Kara viewing Binh Danh installation with coffee and iPhone, 2011. Courtesy the writer.
Undoubtedly I had one favorite piece in the exhibition. Next to Abelardo Morell’s View of the Brooklyn Bridge From Bedroom, 2009, is another one of his brilliantly executed camera obscura pieces depicting a bookshelf as its central focal point. Dozens of volumes about travel, deities and Eastern culture fill the rustic structure. Hand woven rugs invite the curious viewer into the space of this seemingly humble reading room. Projected and intervening in the background space of the piece, in true Morell fashion, is a shrubby dry western landscape made from his unique technique of merging inside and outside through photographic process. Unlike his Brooklyn Bridge piece where the style of the bed questions its surroundings, this reading room of Asian and Eastern European texts could be plugged into any number of settings. Signified beautifully by an outlet to the right of the bookcase with a single cord connected to it, leading to somewhere abstract off the print, but symbolizing the relevance of this scene in any space—even on the white walls of Haines Gallery. So inviting and telling, this image made me want to curl up on the rug with book, and, like a time machine, shift the landscape to new and exciting vistas.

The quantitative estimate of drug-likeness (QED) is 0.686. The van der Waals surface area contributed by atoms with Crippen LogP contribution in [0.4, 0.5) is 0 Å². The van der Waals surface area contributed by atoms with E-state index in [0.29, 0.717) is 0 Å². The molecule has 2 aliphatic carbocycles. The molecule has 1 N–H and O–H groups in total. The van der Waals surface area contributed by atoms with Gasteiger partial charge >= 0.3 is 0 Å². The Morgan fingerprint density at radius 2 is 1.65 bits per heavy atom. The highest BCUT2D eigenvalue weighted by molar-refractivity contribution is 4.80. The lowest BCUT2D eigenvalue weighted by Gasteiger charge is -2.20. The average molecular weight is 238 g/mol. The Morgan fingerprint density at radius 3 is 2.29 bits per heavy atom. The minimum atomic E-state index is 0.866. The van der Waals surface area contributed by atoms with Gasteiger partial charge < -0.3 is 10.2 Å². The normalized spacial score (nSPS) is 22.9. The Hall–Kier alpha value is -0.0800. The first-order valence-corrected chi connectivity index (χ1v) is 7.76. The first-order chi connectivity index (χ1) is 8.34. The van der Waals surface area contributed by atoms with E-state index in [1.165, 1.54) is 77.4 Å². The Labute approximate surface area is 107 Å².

Equally as moving in the exhibition is Jo Babcock’s Gasoline Can and Abandoned Gas Station, 1997. A combination of photography and sculpture, Babcock creates pinhole cameras out of objects thematically relevant to the photographic landscape. At first glance, seeing an old rusty vintage gas can on a pedestal under the framed photograph of a gas station seems too literal. However, after standing in front of it for many minutes, I was struck with the reality of remembering what it was like before gas pumps accepted credit cards, of the community fueling stations created—long before my road trips of recent where I do my best to avoid going inside truck stops and work hard to eliminate my dependency on fuel. Literal, yes, there was something duplicitously heartening and vacant about the landscape Babcock created.
In her introduction to Walter Benjamin’s Illuminations, Hannah Arendt presents Benjamin as the revolutionary literary critic. Benjamin, like Susan Sontag, immediately came to mind as canonical references as I sat down to write a review about contemporary photographic processes. Arendt prophesizes the role of visionary critic, in the same way that I see the role of the photographers in Science of Sight. Being such, I took the liberty of updating her passage to read my reflections:
“The [photographer] as an alchemist practicing the obscure art of transmitting the futile elements of the real into the shining, enduring gold of truth, or rather watching and interpreting the historical process that brings about such magical transfiguration – whatever we may think of this figure, it hardly corresponds to anything we usually have in mind when we classify [an artist] as a [photographer].”
—Kara Q. Smith
Top Image: John Chiara, 15th at Noriega, 2011, Dye Destruction Process, Unique Photograph, 33 x 28 inches, Frame: 40 x 35 inches. Courtesy of Artist and Haines Gallery